Unproven COVID-19 health claims: China’s crackdown on ads for oral sprays, probiotics and anti-hangover tea

By Tingmin Koe

- Last updated on GMT

Some opportunistic individuals have made use of the spread of COVID-19 to advertise products with unproven health claims. ©Getty Images
Some opportunistic individuals have made use of the spread of COVID-19 to advertise products with unproven health claims. ©Getty Images

Related tags China COVID-19

The Chinese authorities have named and shamed a string of fake advertisement, mostly surrounding unproven COVID-19 health claims.

The products in question range from anti-hangover tea, oral spray, probiotics pulp, carrots, vegetables, and Liu Shen Wan – a prescription TCM.

According to the State Administration for Market Regulation (SAMR)’s announcement​, the individuals involved in the cases were unable to back up the COVID-19 treatment or prevention claims with evidence.

They were thus punished for flouting advertising rules and/or food safety laws.

The following are some of the examples listed by the state regulator.

1)    Oral spray that “activates”​ the immune cells

One of the fake ads promoted oral sprays, general foods, and health foods that claim to “activate the innate immune cells”.

Phrases such as “new discovery for fighting against the novel coronavirus”​ and “could prevent coronavirus from attacking the respiratory tract’s epithelial cells of the host” ​were also used to promote the products online.

The case took place in Tianjin and the persons involved could not provide relevant evidence to prove the claims and have violated advertising rules. The violator was fined RMB$200k.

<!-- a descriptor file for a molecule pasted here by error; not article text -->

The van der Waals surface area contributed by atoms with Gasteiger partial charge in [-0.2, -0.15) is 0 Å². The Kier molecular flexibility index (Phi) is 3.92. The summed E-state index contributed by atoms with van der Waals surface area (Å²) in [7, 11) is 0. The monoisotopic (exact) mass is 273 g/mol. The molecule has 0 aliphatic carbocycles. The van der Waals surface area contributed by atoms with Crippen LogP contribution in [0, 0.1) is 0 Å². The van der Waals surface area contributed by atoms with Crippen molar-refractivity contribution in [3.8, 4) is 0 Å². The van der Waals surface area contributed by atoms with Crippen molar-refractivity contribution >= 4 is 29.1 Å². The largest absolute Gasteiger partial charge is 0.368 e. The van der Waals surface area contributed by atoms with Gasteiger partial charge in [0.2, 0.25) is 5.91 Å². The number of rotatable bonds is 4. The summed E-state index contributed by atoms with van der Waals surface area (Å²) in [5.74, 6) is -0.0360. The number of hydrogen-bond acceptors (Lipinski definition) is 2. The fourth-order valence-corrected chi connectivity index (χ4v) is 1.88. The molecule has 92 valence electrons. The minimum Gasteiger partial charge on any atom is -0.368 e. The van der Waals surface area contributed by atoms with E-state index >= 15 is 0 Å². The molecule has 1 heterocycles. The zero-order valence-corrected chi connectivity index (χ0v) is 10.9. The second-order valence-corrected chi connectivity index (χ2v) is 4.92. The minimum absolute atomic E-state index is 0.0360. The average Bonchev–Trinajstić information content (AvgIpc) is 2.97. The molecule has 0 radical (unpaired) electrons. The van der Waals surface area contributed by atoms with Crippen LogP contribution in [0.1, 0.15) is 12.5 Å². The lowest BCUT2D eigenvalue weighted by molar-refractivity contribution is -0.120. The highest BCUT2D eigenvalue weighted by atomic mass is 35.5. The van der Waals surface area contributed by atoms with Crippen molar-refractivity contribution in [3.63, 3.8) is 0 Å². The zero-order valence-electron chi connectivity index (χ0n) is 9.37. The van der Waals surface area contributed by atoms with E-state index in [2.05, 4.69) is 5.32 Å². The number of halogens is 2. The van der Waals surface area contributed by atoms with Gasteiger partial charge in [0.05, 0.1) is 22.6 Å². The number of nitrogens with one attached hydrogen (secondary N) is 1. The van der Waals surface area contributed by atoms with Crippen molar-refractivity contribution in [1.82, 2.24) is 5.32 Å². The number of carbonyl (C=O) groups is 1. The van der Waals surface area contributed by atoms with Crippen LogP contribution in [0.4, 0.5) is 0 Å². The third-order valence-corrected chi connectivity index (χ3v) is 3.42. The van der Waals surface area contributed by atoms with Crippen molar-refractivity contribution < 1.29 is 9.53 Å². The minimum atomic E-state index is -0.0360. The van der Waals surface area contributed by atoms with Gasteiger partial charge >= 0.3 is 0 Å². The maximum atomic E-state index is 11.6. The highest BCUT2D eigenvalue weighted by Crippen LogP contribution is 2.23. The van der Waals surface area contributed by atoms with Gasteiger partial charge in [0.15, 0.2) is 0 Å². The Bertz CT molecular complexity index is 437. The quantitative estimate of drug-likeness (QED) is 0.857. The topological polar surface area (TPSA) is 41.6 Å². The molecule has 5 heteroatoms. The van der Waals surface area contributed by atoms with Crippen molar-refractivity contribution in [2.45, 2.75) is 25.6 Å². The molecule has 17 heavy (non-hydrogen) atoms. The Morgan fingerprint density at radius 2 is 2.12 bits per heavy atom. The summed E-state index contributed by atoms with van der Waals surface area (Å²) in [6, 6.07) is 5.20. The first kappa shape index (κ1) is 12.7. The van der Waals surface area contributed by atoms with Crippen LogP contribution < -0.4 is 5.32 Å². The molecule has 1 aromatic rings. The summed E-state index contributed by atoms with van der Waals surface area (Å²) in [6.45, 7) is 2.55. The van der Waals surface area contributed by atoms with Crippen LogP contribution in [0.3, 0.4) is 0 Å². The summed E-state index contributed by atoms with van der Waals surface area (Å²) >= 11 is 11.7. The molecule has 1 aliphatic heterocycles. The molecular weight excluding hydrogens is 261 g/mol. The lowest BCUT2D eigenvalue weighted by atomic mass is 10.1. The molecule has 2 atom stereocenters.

2)    Anti-hangover tea that “prevents or cures”

Elsewhere in Jilin, an individual was found to have used his/her Weibo to advertise his/her company’s anti-hangover tea and magnetic water for preventing or curing COVID-19.

In addition, the individual promoted the products in the name of the “Control and command task force for the novel coronavirus” ​from the Jilin Province.

The individual was punished according to the food safety laws and advertising laws and fined RMB$200k.

3)    Carrots and veggies that “boost the macrophages”

In Shanghai, an IT company was found to have promoted carrots, celery, and lettuce, and other vegetables that claimed to “boost the macrophages​” on the e-commerce site Jin Ri Miao Sha (IGXE).

Other claims made include “reduce the risk of flu”, “removes heat, toxins and energises”, “lowers cholesterol”, “aids the treatment of weak mental health”​ etc.

Investigations have found that the products promoted were simply vegetables.

For violating the advertising laws, the person involved was fined RMB$180k.

4)    Unauthorised and incorrect advertising of TCM product

In Henan, a pharmacy was found to have promoted the prescription TCM ‘Liu Shen Wan’ when it was unauthorised to do so.

The advertising of the product could only be conducted in medical scientific journals designated by the National Medical Products Administration (NMPA) and the health department.

Moreover, the advertisement in question has made inaccurate claims.

The pharmacy has also made untrue product claims such as “quick defence against flu”, “prevent cross-infection”, ​and “prevent pneumonia”.

For violating the advertising laws, the person involved was fined RMB$300k.

5)    Probiotic that can “resolve virus infection”

The person involved has released an online advertisement on how a ‘probiotic pulp’ could “resolve virus infection”.

This happened in Sichuan, where the person further claimed that consuming 50ml to 100ml of the probiotic pulp daily could prevent one from contracting the novel coronavirus.

For violating the advertising laws, the person involved was fined RMB$200k.

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